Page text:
Inovio Pharmaceuticals (INO 7.79%) shares have surged 109% since the beginning of the year on optimism about the company's work on a vaccine for COVID-19, the illness caused by the novel coronavirus. Inovio isn't alone. As the coronavirus outbreak expanded, now totaling two million cases worldwide, many companies working on treatments or prevention moved into the spotlight.
While it's exciting to see their shares rising now, in some cases -- like that of Inovio -- I'm concerned about what will happen to stock performance once the coronavirus outbreak is over. Inovio shares have already given back some gains. They were up as much as 327% year to date at their peak last month. Does this mean the stock is a ticking time bomb for investors? Let's take a look.
Inovio focuses on the use of optimized DNA plasmids. Through computer sequencing, these small circles of double-stranded DNA are reorganized to produce a specific immune response in the body. Inovio then delivers these plasmids intradermally or intramuscularly through the company's own hand-held smart device.
The company's most advanced product, VGX-3100, is an immunotherapy to treat precancers and cancers caused by human papillomavirus (HPV). The company has opened more than 40 sites worldwide for the phase 3 clinical trial and expects to report top-line efficacy data by the fourth quarter. Besides the cervical cancer treatment, Inovio has six other candidates in the pipeline, and all in are in phase 2 testing. Disease areas include head and neck cancer, glioblastoma, and prostate cancer.
Data this summer
Inovio also has six other development programs for prevention and treatment of infectious diseases. Most advanced are candidates for HIV and Middle East respiratory syndrome (MERS), which are in phase 2 clinical trials.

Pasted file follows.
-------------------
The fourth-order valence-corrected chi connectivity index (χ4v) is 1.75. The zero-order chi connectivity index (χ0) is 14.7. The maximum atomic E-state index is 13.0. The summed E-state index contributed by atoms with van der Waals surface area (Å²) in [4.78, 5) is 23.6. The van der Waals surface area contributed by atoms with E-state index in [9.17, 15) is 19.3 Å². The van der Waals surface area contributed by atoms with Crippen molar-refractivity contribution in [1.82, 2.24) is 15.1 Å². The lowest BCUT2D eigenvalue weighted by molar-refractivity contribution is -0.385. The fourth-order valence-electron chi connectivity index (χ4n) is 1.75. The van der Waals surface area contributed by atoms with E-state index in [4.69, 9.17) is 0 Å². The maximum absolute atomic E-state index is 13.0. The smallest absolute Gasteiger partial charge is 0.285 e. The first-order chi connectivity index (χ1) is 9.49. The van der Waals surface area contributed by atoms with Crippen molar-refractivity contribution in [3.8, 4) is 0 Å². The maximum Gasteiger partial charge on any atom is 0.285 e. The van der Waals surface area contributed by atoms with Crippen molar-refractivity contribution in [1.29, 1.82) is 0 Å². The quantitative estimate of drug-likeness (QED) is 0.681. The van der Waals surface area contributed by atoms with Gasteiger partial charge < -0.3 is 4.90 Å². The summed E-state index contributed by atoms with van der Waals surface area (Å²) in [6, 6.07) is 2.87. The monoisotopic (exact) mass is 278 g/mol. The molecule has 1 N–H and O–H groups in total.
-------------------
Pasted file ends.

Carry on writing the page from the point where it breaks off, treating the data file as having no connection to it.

The newest entrant to this list is INO-4800, Inovio's investigational vaccine for COVID-19. This month, Inovio announced the launch of a phase 1 trial in healthy volunteers. The study of as many as 40 participants will involve two doses, four weeks apart. Inovio expects initial data on immune responses and safety to be available by late summer. The company said preclinical data was in line with observations in the phase 1 study of its vaccine for MERS, which is also caused by a coronavirus.
As for the financial picture, Inovio is a clinical-stage company so it doesn't have products on the market to provide revenue. Revenue usually comes from research and development agreements. For example, in 2018, ApolloBio made a one-time payment of $23 million to Inovio. The absence of such a payment last year meant 2019 annual revenue declined year over year to $4.1 million from about $30 million. The company reported an annual net loss that widened to $119 million from $97 million.
Inovio started the year with cash, cash equivalents, and short-term investments of $89.5 million, down from $93.8 million three months earlier. Though losses and declining revenue are common among clinical-stage companies, Inovio's cash level is considerably lower than at least two of its peers. Vir Biotechnology (VIR) and Moderna (MRNA 3.06%), also in the coronavirus treatment race, started the year with more than $407 million and $1.26 billion, respectively.
Is Inovio a ticking time bomb?
So now the question is: Can Inovio maintain its share gains? In the near term, more gains may be on the horizon if news from the COVID-19 vaccine trial is positive. Still, short interest in the stock remains close to its highest ever. That means some investors may be betting on the stock's decline. In short selling, investors borrow shares to sell, with the promise to buy them back -- hopefully at a lower price -- at a later date.
Another problem is that share performance so far this year is more strongly linked to coronavirus work than to the company's entire pipeline. That is a worry because it pins all hopes on one program, and the particular program is a big newsmaker today -- but may not be in the future. What I mean by that is, once the coronavirus outbreak is over or once treatments start coming to market, investment interest in coronavirus research programs may wane and Inovio's shares may suffer. Inovio might not exactly be a time bomb, but even a loss of momentum could cause investors a fair share of pain. While Inovio's programs look promising, these near-term trends make it difficult to take a long-term position in the shares.